Publication

Return on Knowledge: How international development agencies are collaborating to deliver impact through knowledge, learning, research and evidence

Effective collaboration around knowledge management and organizational learning is a key contributor to improving the impact of international development work for the world’s most vulnerable people. But how can it be proven? With only 10 years from the target date for the Sustainable Development Goals, nine of the world’s most influential agencies set out to show to the connection between the use of evidence, knowledge and learning and a better quality of human life. This book – a synthesis of stories, examples and insights that demonstrate where and how these practices have made a positive impact on development programming – is the result of the Multi-Donor Learning Partnership (MDLP), a collective effort to record the ways each of these organizations have leveraged intentional, systematic and resourced approaches to knowledge management and organizational learning in their work.
Gender Solutions: Capturing the impact of UNICEF’s gender equality evidence investments (2014–2021)
Publication

Gender Solutions: Capturing the impact of UNICEF’s gender equality evidence investments (2014–2021)

UNICEF has undertaken hundreds of gender evidence generation activities, supporting programmatic action, advocacy work and policymaking. The Gender Solutions project aims to draw together the knowledge, innovations and impacts of gender evidence work conducted by UNICEF offices since the first UNICEF Gender Action Plan was launched in 2014. A desk review identified over 700 gender-related UNICEF research, evaluation and data evidence generation activities since 2014. Twenty-five outputs were shortlisted because of their high quality and (potential for) impact and three were selected as Gender Evidence Award winners by an external review panel. By capturing the impact of this broad body of work, Gender Solutions aims to showcase UNICEF’s evidence investments, reward excellence and inform the rollout of the UNICEF Gender Policy 2021–2030 and Action Plan 2022–2025.
Annual Report 2021
Publication

Annual Report 2021

The UNICEF Innocenti Annual Report 2021 highlights the key results achieved in research and evidence to inform policymaking and programming.
Responsible Innovation in Technology for Children: Digital technology, play and child well-being
Publication

Responsible Innovation in Technology for Children: Digital technology, play and child well-being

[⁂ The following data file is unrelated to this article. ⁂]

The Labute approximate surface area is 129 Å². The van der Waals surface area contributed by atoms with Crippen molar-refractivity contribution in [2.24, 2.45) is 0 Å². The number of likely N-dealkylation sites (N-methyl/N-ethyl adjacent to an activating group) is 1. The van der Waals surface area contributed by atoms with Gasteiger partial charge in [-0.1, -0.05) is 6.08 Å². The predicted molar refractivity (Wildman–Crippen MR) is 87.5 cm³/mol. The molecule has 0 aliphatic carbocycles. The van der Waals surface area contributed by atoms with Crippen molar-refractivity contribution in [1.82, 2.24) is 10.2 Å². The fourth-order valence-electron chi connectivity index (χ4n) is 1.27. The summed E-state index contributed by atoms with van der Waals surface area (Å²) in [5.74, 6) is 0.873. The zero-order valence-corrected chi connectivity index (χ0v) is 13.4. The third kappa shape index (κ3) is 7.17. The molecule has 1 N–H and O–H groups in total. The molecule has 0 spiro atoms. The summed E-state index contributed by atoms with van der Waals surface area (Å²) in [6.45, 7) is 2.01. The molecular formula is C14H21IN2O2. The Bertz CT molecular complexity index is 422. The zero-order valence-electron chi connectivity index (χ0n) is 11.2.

Digital experiences can have significant negative impact on children, exposing them to risks or failing to nurture them adequately. Nevertheless, digital experiences also potentially yield enormous benefits for children, enabling them to learn, to create, to develop friendships, and to build worlds. While global efforts to deepen our understanding of the prevalence and impact of digital risks of harm are burgeoning – a development that is both welcome and necessary – less attention has been paid to understanding and optimizing the benefits that digital technology can provide in supporting children’s rights and their well-being. Benefits here refer not only to the absence of harm, but also to creating additional positive value. How should we recognize the opportunities and benefits of digital technology for children’s well-being? What is the relationship between the design of digital experiences – in particular, play-centred design – and the well-being of children? What guidance and measures can we use to strengthen the design of digital environments to promote positive outcomes for children? And how can we make sure that children’s insights and needs form the foundation of our work in this space? These questions matter for all those who design and promote digital experiences, to keep children safe and happy, and enable positive development and learning. These questions are particularly relevant as the world shifts its attention to emerging digital technologies and experiences, from artificial intelligence (AI) to the metaverse, and seeks to understand their impact on people and society. To begin to tackle these questions, UNICEF and the LEGO Group initiated the Responsible Innovation in Technology for Children (RITEC) project in partnership with the Young and Resilient Research Centre at Western Sydney University; the CREATE Lab at New York University; the Graduate Center, City University of New York; the University of Sheffield; the Australian Research Council Centre of Excellence for the Digital Child; and the Joan Ganz Cooney Center. The research is funded by the LEGO Foundation. The partnership is an international, multi-stakeholder and cross-sectoral collaboration between organizations that believe the design and development of digital technology should support the rights and well-being of children as a primary objective – and that children should have a prominent voice in making this a reality. This project’s primary objective is to develop, with children from around the world, a framework that maps how the design of children’s digital experiences affects their well-being, and to provide guidance as to how informed design choices can promote positive well-being outcomes.